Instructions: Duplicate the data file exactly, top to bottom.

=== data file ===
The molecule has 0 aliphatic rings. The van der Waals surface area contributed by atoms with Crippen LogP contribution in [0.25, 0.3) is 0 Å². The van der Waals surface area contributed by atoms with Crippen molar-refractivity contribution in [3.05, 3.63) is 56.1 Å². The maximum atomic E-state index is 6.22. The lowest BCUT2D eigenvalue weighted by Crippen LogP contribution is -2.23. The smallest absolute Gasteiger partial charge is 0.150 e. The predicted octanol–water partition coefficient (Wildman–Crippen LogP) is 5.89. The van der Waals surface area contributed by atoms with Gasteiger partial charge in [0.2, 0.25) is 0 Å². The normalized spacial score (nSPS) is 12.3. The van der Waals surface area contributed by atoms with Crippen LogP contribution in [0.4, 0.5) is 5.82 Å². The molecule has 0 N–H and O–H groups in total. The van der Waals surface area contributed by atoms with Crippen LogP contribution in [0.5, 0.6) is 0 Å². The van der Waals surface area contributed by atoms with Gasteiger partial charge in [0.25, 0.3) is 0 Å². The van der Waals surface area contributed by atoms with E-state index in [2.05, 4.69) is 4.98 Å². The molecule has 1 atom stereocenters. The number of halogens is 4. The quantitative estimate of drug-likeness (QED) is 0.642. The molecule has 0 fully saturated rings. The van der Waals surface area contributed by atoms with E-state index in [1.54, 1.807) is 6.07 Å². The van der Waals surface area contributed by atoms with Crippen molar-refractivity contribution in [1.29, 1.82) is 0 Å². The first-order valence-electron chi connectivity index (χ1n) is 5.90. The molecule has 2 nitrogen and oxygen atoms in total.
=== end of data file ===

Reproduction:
The molecule has 0 aliphatic rings. The van der Waals surface area contributed by atoms with Crippen LogP contribution in [0.25, 0.3) is 0 Å². The van der Waals surface area contributed by atoms with Crippen molar-refractivity contribution in [3.05, 3.63) is 56.1 Å². The maximum atomic E-state index is 6.22. The lowest BCUT2D eigenvalue weighted by Crippen LogP contribution is -2.23. The smallest absolute Gasteiger partial charge is 0.150 e. The predicted octanol–water partition coefficient (Wildman–Crippen LogP) is 5.89. The van der Waals surface area contributed by atoms with Gasteiger partial charge in [0.2, 0.25) is 0 Å². The normalized spacial score (nSPS) is 12.3. The van der Waals surface area contributed by atoms with Crippen LogP contribution in [0.4, 0.5) is 5.82 Å². The molecule has 0 N–H and O–H groups in total. The van der Waals surface area contributed by atoms with Crippen LogP contribution in [0.5, 0.6) is 0 Å². The van der Waals surface area contributed by atoms with Gasteiger partial charge in [0.25, 0.3) is 0 Å². The van der Waals surface area contributed by atoms with E-state index in [2.05, 4.69) is 4.98 Å². The molecule has 1 atom stereocenters. The number of halogens is 4. The quantitative estimate of drug-likeness (QED) is 0.642. The molecule has 0 fully saturated rings. The van der Waals surface area contributed by atoms with E-state index in [1.54, 1.807) is 6.07 Å². The van der Waals surface area contributed by atoms with Crippen molar-refractivity contribution in [1.29, 1.82) is 0 Å². The first-order valence-electron chi connectivity index (χ1n) is 5.90. The molecule has 2 nitrogen and oxygen atoms in total.